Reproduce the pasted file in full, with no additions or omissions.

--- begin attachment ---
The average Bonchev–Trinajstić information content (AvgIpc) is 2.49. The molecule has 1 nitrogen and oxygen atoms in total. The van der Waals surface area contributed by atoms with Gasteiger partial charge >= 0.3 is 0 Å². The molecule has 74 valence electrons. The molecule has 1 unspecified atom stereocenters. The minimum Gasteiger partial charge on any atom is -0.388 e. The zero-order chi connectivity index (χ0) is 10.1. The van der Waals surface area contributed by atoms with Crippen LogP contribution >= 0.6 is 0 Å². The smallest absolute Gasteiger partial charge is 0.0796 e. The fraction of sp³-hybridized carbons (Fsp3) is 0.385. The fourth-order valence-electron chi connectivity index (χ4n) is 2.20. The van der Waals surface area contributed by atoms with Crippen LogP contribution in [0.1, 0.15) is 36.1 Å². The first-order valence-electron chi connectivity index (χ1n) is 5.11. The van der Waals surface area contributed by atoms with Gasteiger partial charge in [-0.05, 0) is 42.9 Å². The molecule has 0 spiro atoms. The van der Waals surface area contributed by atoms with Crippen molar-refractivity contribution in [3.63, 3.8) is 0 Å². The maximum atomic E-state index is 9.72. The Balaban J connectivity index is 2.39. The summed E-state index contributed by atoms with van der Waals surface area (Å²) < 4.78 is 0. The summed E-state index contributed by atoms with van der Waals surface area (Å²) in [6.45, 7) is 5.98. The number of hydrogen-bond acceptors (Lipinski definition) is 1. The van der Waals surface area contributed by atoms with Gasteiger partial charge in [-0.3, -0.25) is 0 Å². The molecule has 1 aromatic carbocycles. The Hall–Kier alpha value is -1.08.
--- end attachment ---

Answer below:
The average Bonchev–Trinajstić information content (AvgIpc) is 2.49. The molecule has 1 nitrogen and oxygen atoms in total. The van der Waals surface area contributed by atoms with Gasteiger partial charge >= 0.3 is 0 Å². The molecule has 74 valence electrons. The molecule has 1 unspecified atom stereocenters. The minimum Gasteiger partial charge on any atom is -0.388 e. The zero-order chi connectivity index (χ0) is 10.1. The van der Waals surface area contributed by atoms with Crippen LogP contribution >= 0.6 is 0 Å². The smallest absolute Gasteiger partial charge is 0.0796 e. The fraction of sp³-hybridized carbons (Fsp3) is 0.385. The fourth-order valence-electron chi connectivity index (χ4n) is 2.20. The van der Waals surface area contributed by atoms with Crippen LogP contribution in [0.1, 0.15) is 36.1 Å². The first-order valence-electron chi connectivity index (χ1n) is 5.11. The van der Waals surface area contributed by atoms with Gasteiger partial charge in [-0.05, 0) is 42.9 Å². The molecule has 0 spiro atoms. The van der Waals surface area contributed by atoms with Crippen molar-refractivity contribution in [3.63, 3.8) is 0 Å². The maximum atomic E-state index is 9.72. The Balaban J connectivity index is 2.39. The summed E-state index contributed by atoms with van der Waals surface area (Å²) < 4.78 is 0. The summed E-state index contributed by atoms with van der Waals surface area (Å²) in [6.45, 7) is 5.98. The number of hydrogen-bond acceptors (Lipinski definition) is 1. The van der Waals surface area contributed by atoms with Gasteiger partial charge in [-0.3, -0.25) is 0 Å². The molecule has 1 aromatic carbocycles. The Hall–Kier alpha value is -1.08.